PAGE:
Whether we recognize it as such or not, we are in the midst of a robot invasion. The machines are now everywhere and doing virtually everything. We chat with them online, we play with them in digital games, we collaborate with them at work, and we rely on their capabilities to manage many aspects of our increasingly complex data-driven lives. Consequently, the “robot invasion” is not something that will transpire as we have imagined it in our science fiction, with a marauding army of evil-minded androids descending from the heavens. It is an already occurring event with machines of various configurations and capabilities coming to take up positions in our world through a slow but steady incursion. It looks less like Battlestar Galactica and more like the Fall of Rome. As these various mechanisms take up increasingly influential positions in contemporary culture—positions where they are not necessarily just tools or instruments of human action but a kind of interactive social entity in their own right—we will need to ask ourselves some rather interesting but difficult questions. At what point might a robot, algorithm, or other autonomous system be held accountable for the decisions it makes or the actions it initiates? When, if ever, would it make sense to say, “It’s the robot’s fault”? Conversely, when might a robot, an intelligent artifact, or other socially interactive mechanism be due some level of social standing or respect? When, in other words, would it no longer be considered nonsense to inquire about the rights of robots? Although considerable effort has already been expended on the question of AI, robots, and responsibility; the other question, the question of rights and legal status, remains conspicuously absent or at least marginalized. In fact, for most people, “the notion of robots having rights is unthinkable,” as David Levy has asserted. For this reason, my work mainly focuses on this other question--the question concerning the moral and legal standing of AI and robots. In fact, my newest book grapples directly with these matters and is titled Robot Rights (MIT Press, 2018).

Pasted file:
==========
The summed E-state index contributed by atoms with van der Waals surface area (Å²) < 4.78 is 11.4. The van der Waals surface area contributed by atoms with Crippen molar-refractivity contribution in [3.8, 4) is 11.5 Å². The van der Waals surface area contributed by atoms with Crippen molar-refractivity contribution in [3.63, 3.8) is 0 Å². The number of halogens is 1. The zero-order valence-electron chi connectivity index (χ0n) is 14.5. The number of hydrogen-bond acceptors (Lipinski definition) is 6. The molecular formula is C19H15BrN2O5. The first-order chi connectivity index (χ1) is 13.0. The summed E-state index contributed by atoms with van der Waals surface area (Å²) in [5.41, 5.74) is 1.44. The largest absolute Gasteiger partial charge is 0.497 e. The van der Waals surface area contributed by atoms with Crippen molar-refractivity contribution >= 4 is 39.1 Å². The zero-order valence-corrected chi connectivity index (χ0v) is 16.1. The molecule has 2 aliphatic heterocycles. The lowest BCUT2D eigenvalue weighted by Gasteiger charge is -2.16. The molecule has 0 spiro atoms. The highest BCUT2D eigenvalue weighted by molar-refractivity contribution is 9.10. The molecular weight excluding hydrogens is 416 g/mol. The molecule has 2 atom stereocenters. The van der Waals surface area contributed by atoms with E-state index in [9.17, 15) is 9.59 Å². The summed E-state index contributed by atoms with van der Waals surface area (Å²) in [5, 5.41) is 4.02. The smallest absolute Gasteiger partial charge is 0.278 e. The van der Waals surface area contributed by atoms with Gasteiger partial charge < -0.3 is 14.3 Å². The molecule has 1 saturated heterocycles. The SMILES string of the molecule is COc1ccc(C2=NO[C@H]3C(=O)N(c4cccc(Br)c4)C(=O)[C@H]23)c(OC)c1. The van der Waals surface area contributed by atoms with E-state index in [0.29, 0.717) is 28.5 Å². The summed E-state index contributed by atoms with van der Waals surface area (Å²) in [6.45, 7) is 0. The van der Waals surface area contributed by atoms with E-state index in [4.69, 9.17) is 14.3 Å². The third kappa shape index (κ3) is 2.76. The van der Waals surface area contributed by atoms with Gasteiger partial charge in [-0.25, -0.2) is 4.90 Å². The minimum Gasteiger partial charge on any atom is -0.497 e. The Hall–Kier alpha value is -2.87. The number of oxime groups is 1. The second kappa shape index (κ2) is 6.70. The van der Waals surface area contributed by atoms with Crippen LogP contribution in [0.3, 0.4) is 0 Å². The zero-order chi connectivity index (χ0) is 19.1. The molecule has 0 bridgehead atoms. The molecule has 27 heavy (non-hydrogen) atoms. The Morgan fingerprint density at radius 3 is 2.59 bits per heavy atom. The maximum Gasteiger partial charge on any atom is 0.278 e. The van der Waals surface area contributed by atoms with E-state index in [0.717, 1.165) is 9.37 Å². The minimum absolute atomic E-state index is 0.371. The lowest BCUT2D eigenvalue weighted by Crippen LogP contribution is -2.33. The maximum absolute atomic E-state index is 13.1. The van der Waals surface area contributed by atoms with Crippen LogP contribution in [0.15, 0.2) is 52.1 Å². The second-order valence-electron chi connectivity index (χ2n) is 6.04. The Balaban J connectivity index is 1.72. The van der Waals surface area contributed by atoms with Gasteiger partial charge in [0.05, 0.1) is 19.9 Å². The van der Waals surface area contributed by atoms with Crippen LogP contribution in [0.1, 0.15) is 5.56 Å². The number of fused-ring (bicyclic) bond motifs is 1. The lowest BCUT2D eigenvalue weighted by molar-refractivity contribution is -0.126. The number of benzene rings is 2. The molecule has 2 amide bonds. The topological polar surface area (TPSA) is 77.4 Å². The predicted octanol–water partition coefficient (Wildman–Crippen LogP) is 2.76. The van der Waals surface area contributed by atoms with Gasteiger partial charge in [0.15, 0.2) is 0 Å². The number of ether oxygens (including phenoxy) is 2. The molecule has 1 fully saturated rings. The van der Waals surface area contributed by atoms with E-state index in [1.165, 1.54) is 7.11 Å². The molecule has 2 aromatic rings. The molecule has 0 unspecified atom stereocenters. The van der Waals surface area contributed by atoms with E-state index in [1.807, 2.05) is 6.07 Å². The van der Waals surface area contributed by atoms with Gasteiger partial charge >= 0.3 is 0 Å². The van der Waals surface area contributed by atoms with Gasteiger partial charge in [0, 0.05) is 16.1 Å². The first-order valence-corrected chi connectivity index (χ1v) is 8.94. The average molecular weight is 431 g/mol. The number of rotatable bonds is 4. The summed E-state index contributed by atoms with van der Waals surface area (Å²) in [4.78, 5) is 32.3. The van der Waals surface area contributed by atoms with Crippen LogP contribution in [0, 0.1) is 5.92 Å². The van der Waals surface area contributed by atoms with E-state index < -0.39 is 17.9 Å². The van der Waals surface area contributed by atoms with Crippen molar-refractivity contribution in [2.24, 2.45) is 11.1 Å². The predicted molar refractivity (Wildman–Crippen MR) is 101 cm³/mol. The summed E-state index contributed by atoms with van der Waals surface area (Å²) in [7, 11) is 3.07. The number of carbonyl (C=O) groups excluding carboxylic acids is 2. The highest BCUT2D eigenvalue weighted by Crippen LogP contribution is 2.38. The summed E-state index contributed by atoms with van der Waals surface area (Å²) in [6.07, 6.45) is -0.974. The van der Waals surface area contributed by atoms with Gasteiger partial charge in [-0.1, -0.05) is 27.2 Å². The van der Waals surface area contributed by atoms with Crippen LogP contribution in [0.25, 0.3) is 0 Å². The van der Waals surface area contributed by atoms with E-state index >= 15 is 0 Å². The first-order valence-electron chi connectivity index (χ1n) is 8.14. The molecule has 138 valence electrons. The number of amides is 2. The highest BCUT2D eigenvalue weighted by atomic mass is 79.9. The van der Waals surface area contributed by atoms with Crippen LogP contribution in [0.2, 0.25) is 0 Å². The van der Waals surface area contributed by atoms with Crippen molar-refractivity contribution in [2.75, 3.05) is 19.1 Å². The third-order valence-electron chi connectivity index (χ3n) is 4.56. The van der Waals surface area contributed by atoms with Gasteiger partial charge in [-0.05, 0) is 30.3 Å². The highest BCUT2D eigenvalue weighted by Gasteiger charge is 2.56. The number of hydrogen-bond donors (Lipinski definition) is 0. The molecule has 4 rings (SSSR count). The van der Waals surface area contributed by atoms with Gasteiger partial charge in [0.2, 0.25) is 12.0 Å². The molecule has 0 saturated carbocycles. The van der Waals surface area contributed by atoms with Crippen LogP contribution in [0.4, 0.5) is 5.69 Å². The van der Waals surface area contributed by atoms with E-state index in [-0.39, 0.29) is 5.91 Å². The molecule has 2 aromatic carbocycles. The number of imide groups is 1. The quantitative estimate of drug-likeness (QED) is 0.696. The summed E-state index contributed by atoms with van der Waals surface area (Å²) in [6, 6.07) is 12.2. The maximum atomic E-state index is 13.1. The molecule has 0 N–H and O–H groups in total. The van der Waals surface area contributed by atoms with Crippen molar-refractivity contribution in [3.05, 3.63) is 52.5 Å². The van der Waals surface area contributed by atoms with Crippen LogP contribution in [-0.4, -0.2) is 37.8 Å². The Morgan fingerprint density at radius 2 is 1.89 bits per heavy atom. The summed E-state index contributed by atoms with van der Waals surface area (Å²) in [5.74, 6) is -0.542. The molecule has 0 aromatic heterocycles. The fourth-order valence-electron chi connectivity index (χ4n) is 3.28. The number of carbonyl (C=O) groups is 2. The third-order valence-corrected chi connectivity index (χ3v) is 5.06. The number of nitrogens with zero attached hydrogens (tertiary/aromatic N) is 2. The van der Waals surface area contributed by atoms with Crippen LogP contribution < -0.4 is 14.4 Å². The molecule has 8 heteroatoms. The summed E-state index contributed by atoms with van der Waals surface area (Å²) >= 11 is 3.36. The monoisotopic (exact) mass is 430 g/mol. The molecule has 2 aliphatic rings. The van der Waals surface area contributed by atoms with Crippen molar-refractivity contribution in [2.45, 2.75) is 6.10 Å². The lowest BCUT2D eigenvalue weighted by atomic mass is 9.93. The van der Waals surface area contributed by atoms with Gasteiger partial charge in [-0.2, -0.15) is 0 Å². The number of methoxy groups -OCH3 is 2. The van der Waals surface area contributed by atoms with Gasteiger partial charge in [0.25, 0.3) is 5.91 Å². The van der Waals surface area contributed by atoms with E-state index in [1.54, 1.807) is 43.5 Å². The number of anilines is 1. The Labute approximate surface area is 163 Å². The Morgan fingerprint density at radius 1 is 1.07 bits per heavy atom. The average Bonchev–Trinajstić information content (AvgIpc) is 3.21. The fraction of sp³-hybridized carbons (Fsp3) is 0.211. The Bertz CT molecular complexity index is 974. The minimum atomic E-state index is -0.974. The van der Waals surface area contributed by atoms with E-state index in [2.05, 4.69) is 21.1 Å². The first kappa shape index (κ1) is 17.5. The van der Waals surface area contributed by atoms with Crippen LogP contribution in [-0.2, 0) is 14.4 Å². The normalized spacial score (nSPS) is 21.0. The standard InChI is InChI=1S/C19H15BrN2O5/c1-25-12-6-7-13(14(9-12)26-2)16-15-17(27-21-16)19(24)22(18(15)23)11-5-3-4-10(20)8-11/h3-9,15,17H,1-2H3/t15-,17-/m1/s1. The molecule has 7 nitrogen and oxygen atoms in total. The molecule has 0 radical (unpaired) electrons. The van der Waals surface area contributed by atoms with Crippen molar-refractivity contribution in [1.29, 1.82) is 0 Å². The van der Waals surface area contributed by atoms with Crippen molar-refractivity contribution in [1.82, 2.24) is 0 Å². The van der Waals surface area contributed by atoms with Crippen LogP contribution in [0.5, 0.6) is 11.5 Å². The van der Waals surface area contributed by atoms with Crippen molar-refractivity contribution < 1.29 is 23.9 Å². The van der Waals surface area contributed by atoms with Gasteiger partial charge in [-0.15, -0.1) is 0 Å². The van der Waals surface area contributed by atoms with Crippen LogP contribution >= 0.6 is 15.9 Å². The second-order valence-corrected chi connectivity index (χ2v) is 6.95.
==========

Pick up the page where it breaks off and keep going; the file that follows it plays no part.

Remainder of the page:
Answers to this question typically target the technological artefact and address its design, development, and deployment. But there is another aspect and artefact that needs to be considered and dealt with here, and that is law and ethics. Our moral/legal systems (for better or worse) operationalize a rather restrictive ontology that divides the world into one of two kinds of entities: persons and property. In the face of advancements in AI and robotics, the question that will need to be asked and answered is this: What are robots? Are they just property that can be used and even abused without further consideration? Or are they (or should they be considered) a kind of “person” with rights and responsibilities before the law? We are now at a tipping point where things could go one way or the other. The European Union, for instance, has recently been asked to consider whether robots should be legally defined mere tools to be utilized and regulated like other technologies or “electronic persons” for the sake of dealing with the matter of liability and taxation. The problem is multifaceted. On the one hand, we need to come up with ways to fit emerging technology to existing legal and moral categories and terminology. On the other hand, we will need to hold open the possibility that these entities might not fit either category and therefore will require some new third alternative that does not (at least at this time) even have a name. So the problem is this: Our technologies advance at something that seems to be approaching light speed, while our laws slowly evolve at pen and paper speed. Ensuring positive impact means figuring out a way to contend with this difference.